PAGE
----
Definition of compliment in English:

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Pronunciation: /ˈkɒmplɪm(ə)nt/
1A polite expression of praise or admiration: she paid me an enormous compliment
More example sentences
  • It was expected that a gentleman would pay a polite compliment to a lady of his acquaintance, but quite another matter to be seen to mean it.
  • I received a look of awkward horror followed by some hasty compliments, an expression of surprise and the insistence that it was ‘very competitive’.
  • If you have decided to be a strand style setter, enjoy the challenges, the hard work and the ultimate compliments and admiration for a style well designed.
flattery, blandishments, blarney, honeyed words
North American informal, dated trade last
rare laudation, eulogium
1.1An act or circumstance that implies praise or respect: it’s a compliment to the bride to dress up on her special day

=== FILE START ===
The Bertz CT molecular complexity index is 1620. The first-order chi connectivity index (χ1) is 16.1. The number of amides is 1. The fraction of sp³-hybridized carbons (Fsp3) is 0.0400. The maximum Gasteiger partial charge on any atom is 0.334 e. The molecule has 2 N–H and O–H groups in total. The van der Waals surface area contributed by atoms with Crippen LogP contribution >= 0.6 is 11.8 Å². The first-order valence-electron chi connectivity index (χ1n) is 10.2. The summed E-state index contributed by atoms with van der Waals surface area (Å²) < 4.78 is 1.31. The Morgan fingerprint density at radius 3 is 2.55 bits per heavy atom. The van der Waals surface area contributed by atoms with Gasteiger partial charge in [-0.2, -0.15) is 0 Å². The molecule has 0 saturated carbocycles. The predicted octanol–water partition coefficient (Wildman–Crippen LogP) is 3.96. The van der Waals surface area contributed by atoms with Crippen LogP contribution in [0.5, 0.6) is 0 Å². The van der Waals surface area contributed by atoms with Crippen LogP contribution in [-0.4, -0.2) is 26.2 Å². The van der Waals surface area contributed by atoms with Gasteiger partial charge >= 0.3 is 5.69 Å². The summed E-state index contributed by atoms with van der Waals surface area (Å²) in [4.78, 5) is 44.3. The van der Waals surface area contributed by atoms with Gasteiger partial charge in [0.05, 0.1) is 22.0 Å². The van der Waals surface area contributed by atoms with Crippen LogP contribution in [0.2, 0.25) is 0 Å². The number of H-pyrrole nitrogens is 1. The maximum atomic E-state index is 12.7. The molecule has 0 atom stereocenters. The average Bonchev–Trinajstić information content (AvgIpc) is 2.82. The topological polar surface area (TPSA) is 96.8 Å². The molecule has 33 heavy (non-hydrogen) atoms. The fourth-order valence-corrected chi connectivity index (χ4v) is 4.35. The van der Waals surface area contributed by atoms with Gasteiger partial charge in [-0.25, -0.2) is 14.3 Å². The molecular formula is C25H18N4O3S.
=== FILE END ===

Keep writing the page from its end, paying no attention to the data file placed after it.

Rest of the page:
More example sentences
  • Now that's actually a compliment to Gehry, but it still implies that the bridge was on obstacle, rather than being something interesting to work with.
  • It's not only good karma and a nice thing to do - it's a compliment to the manager that you respect and appreciate his staff.
  • This was meant to be a compliment to him, and to wish him well in his retirement.
1.2 (compliments) Congratulations or praise expressed to someone: my compliments on your cooking
More example sentences
  • My compliments on their effort in this tournament.
  • My compliments on finally tackling this oily business.
  • Please give the cook my compliments on the wonderful food.
congratulations, praise, commendations
North American informal kudos
1.3 (compliments) Formal greetings, especially when sent as a message: carry my compliments to your kinsmen
More example sentences
  • Your host sends his compliments and asks that we hurry.
greetings, good wishes, best wishes, regards, respects, salutations, felicitations
archaic remembrances
French archaic devoirs


Pronunciation: /ˈkɒmplɪmɛnt/
[with object]
1Politely congratulate or praise (someone) for something: he complimented Erika on her appearance
More example sentences